Choose species and timeframe to see the distribution and range of acoustically tagged animals!
These visualizations are for informational purposes only, it is not fully quality controlled and is not intended to be used in scientific publications.
What is acoustic telemetry?
Acoustic telemetry uses sound to transmit information underwater. An animal is tagged with an acoustic transmitter which emits a sounds that is understood and decoded by a receiver which is submerged underwater in a fixed location. The receiver logs the unique ID, date, and time of when the animal was within the listening range of the receiver. Click here to learn more.
How do you tag animals?
Animals are tagged either internally (via a small surgery) or externally with an acoustic tag. The size of the tag and attachment method to the animal depends on the species. Click here to learn more.
How can I use this?
It is up to you! Explore, investigate how ranges change throughout the year. Find out what species overlap where you live. Discover just how far animals migrate.
These data can be used by natural resource managers to determine seasonal habitats that are essential to the growth and development of a species or population. The researchers sharing this information can be contacted by resource managers and this information can then be analyzed to provide a recommendation for fishery harvest limits, restrictions (e.g. size), or seasonal spatial closures that serve to maintain a healthy population of fish/animals.
What does the species range show?
Each species has a geographic range, or geographic limits, on where that species is found. Some animals migrate and have large ranges, while others may stick to an area and have a limited range. The range displayed in the DaViT shows the outermost (the most north, south, east and west) locations where the tagged animals of the species have been detected by our network of receivers.
What does the species distribution show?
The distribution view shows where within the species’ range animals were detected. You may notice sometimes only a few animals are seen in an area whereas other areas are more popular with more individuals. Reasons for differences in animal distribution may vary but may be due to available food, temperature, habitat, or to avoid predators. Check out how distribution changes by month and years using the DaViT!
How is distribution calculated?
Distribution is calculated by first overlaying a grid over the water, each about 11 km by 11 km. Then the number of average daily locations of tagged animals of a species are counted in each grid cell. The more daily locations in a grid cell shows on the map as a more intense color. Voilà! You just learned the basics on how Kernel Density Estimates (or KDEs, a popular estimation method among scientists) is calculated!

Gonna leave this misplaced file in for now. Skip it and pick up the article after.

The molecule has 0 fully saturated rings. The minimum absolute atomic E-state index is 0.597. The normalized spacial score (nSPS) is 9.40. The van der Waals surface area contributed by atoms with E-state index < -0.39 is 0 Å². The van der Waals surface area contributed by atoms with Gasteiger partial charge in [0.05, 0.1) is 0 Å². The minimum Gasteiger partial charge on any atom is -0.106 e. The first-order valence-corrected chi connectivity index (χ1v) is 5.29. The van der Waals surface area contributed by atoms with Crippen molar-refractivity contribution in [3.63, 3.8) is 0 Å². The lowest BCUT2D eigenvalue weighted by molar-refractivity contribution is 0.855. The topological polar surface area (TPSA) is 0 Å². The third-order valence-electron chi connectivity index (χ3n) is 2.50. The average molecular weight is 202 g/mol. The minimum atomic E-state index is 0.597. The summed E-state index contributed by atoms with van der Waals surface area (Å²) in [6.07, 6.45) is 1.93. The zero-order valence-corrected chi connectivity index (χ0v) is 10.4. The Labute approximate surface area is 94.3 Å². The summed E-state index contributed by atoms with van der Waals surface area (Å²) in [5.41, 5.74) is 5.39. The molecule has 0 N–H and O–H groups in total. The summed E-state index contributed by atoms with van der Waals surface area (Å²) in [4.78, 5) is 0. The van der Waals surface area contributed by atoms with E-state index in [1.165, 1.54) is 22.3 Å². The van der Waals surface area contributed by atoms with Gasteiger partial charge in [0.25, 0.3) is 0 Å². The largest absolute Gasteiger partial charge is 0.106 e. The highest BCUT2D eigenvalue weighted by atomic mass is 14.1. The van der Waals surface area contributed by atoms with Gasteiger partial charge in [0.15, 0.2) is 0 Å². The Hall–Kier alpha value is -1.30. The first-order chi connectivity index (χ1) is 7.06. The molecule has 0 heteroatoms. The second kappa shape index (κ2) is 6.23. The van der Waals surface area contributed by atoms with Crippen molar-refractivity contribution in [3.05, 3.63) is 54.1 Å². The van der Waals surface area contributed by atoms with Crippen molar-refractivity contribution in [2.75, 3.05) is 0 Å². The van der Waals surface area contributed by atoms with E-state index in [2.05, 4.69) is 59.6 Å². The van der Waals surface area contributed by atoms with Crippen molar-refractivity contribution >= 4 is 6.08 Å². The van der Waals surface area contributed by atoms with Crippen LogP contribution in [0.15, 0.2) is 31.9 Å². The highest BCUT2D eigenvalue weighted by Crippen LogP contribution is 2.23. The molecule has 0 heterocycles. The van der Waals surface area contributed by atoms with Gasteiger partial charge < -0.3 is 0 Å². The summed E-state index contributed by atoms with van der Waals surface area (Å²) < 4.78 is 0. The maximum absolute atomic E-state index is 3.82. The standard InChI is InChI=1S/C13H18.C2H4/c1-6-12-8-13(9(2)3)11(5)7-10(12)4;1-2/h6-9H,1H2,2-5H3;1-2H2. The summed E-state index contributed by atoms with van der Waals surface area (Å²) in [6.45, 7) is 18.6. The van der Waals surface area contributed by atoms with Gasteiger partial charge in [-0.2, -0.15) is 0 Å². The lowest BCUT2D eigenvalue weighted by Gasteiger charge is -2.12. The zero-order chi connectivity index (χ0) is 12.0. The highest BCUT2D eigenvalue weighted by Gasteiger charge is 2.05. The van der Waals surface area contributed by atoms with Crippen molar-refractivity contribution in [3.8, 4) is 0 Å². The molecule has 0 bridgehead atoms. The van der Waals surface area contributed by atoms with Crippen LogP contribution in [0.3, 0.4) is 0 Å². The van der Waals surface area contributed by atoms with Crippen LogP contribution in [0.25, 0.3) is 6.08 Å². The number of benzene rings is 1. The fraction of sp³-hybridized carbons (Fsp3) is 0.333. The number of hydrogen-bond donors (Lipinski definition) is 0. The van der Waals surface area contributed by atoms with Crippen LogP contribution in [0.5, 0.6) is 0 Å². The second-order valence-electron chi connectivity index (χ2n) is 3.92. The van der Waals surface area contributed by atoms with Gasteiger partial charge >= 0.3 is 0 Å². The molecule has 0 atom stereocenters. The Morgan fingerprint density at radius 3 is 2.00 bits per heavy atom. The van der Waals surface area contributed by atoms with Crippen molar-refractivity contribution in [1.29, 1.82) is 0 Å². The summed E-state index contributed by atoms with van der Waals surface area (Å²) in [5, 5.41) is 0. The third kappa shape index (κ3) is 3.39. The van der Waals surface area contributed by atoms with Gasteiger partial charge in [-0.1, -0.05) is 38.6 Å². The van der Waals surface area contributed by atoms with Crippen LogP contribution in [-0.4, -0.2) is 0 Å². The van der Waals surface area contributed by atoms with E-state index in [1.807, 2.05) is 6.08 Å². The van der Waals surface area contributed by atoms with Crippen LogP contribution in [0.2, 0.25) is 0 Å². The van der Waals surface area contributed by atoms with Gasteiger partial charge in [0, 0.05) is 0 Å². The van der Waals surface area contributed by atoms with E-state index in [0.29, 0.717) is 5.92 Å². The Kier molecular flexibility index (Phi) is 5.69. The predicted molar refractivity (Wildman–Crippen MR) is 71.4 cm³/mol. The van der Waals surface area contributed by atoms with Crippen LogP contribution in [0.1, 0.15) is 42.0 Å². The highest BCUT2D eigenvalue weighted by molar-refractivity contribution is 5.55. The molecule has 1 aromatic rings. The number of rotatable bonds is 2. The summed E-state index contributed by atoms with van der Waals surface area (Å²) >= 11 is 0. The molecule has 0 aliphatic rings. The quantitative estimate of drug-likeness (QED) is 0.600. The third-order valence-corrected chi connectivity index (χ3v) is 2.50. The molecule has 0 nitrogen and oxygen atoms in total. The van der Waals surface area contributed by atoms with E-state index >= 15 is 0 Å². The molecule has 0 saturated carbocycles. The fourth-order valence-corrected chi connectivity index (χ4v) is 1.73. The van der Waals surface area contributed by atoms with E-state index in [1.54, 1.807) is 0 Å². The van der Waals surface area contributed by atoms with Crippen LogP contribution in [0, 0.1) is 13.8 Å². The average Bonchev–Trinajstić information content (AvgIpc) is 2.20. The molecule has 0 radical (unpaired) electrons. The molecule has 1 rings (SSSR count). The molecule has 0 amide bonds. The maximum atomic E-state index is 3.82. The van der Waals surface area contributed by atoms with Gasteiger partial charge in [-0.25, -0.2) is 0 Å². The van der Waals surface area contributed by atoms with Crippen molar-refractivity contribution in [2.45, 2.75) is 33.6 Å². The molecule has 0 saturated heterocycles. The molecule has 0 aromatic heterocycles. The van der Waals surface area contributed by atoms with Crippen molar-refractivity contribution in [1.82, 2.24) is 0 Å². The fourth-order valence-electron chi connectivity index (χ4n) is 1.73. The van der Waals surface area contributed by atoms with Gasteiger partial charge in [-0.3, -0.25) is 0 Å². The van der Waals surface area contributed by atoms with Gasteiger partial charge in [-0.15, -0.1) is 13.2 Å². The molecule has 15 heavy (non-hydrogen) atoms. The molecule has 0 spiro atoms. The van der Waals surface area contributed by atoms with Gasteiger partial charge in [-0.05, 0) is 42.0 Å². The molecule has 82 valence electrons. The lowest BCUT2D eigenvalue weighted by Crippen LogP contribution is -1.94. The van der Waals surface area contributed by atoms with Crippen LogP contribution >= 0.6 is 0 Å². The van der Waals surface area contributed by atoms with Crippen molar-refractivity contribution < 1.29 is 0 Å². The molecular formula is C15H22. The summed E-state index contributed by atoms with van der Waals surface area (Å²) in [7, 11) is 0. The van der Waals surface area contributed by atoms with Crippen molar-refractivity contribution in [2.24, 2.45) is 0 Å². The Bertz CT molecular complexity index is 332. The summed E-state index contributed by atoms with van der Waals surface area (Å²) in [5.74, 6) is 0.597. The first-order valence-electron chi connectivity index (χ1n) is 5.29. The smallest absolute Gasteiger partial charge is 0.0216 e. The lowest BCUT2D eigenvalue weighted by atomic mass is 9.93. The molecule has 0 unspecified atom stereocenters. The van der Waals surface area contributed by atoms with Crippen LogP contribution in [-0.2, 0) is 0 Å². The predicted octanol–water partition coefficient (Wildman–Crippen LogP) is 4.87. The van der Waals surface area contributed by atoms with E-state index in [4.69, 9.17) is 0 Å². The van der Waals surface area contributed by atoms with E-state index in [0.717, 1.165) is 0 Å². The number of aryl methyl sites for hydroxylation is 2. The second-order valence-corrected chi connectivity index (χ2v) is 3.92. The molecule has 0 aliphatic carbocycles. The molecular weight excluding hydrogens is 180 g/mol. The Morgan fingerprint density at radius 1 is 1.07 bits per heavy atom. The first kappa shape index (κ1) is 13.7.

How can I find out more information about a species?
Want to learn more about a particular species? Head over to our species page and learn all about the interesting and diverse species our researchers are studying.
Still have more questions? Each species displayed on the DaViT has a citation section, where if you click the magnifying glass icon you can see the contact information for the researchers who are tracking the animals.
How does this tool protect the tagged animals?
To protect the animals and researcher’s equipment, no individual animal tracks or receiver stations are shown or available for download (for more information see ‘Where is the raw data’ below). The locations of the tagged animals are rounded to a tenth of a degree of latitude/longitude (approximately 11 km buffer) and then a daily average position is calculated to create the data layers displayed.
Are these real time data? / How often is the DaViT updated?
We wish these were real time data! Our acoustic receivers have to be retrieved and downloaded by the researchers to get the data. The researchers then upload the data to a central database to produce the maps you see on the DaViT.
Sound like a lot of work? It can be! The DaViT is updated three times a year to incorporate all the exciting new animal movements our researchers discover.
What are the limitations of the DaViT?
The limits of the DaViT reflect the limitations of acoustic telemetry. Check out the list below for some of these caveats.
- There must be a receiver – Using acoustic telemetry, we can only detect an animal where there is a receiver. If an animal swims outside the receiver’s range (usually 500 m or less) then it will not be detected and therefore not shown on the DaViT.
- Where the receivers are – Since researchers have to retrieve the receivers to download the data, receivers are often closer to shore and in habitats where the receiver can be placed. Receivers can be deployed in deeper water and farther offshore, but requires extra equipment and longer boat rides (and usually a bigger boat too!).
- How many animals are tagged – Did you notice how many animals were tagged for the species you are looking at? Few individuals tagged may not accurately show the distribution and range for the species. The range and distribution may be considerably smaller or larger than what the data show from the few tagged individuals.
- Time – Does the species you are looking at have multiple years of data or just a few months? The longer an animal is tracked the better the researchers can determine animal behavior and movement patterns. If a species only has a few months of data we may need more data before making conclusions on what the species is doing and where they like to go!
Where is the raw data?
As per the FACT Network User Agreement, the raw data belongs to the tag owner and is not available for download using the DaViT.
To inquire about accessing the raw data for a species, please click on the magnifying glass icon under citations to view the contact information for the researchers tracking these animals.